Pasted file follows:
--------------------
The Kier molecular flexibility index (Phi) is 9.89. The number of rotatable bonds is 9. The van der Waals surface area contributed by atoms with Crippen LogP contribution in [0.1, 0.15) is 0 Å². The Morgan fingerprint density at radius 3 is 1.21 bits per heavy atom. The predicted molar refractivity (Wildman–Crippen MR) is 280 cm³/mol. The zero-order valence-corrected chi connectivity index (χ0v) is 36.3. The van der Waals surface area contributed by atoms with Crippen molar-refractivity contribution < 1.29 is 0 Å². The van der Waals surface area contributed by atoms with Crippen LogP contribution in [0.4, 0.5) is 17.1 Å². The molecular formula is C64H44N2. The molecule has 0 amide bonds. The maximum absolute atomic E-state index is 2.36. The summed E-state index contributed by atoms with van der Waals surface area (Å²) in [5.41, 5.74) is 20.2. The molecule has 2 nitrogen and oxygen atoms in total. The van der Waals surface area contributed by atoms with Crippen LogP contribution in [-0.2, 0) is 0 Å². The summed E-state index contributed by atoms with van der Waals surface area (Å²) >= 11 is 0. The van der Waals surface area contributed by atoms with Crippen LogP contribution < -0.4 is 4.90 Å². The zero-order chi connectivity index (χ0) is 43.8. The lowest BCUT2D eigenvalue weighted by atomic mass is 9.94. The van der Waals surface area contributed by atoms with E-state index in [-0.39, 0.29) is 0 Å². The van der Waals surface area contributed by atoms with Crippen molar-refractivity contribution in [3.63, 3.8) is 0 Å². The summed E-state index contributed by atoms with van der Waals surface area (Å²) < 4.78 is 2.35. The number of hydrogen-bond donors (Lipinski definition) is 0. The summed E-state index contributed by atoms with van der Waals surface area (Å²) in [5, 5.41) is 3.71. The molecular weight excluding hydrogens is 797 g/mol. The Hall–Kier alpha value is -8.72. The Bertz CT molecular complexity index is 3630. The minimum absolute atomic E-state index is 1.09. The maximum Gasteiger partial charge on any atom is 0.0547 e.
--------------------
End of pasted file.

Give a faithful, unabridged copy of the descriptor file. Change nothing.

The Kier molecular flexibility index (Phi) is 9.89. The number of rotatable bonds is 9. The van der Waals surface area contributed by atoms with Crippen LogP contribution in [0.1, 0.15) is 0 Å². The Morgan fingerprint density at radius 3 is 1.21 bits per heavy atom. The predicted molar refractivity (Wildman–Crippen MR) is 280 cm³/mol. The zero-order valence-corrected chi connectivity index (χ0v) is 36.3. The van der Waals surface area contributed by atoms with Crippen molar-refractivity contribution < 1.29 is 0 Å². The van der Waals surface area contributed by atoms with Crippen LogP contribution in [0.4, 0.5) is 17.1 Å². The molecular formula is C64H44N2. The molecule has 0 amide bonds. The maximum absolute atomic E-state index is 2.36. The summed E-state index contributed by atoms with van der Waals surface area (Å²) in [5.41, 5.74) is 20.2. The molecule has 2 nitrogen and oxygen atoms in total. The van der Waals surface area contributed by atoms with Crippen LogP contribution in [-0.2, 0) is 0 Å². The summed E-state index contributed by atoms with van der Waals surface area (Å²) >= 11 is 0. The van der Waals surface area contributed by atoms with Crippen LogP contribution < -0.4 is 4.90 Å². The zero-order chi connectivity index (χ0) is 43.8. The lowest BCUT2D eigenvalue weighted by atomic mass is 9.94. The van der Waals surface area contributed by atoms with E-state index in [-0.39, 0.29) is 0 Å². The van der Waals surface area contributed by atoms with Crippen molar-refractivity contribution in [3.63, 3.8) is 0 Å². The summed E-state index contributed by atoms with van der Waals surface area (Å²) < 4.78 is 2.35. The number of hydrogen-bond donors (Lipinski definition) is 0. The summed E-state index contributed by atoms with van der Waals surface area (Å²) in [5, 5.41) is 3.71. The molecular weight excluding hydrogens is 797 g/mol. The Hall–Kier alpha value is -8.72. The Bertz CT molecular complexity index is 3630. The minimum absolute atomic E-state index is 1.09. The maximum Gasteiger partial charge on any atom is 0.0547 e.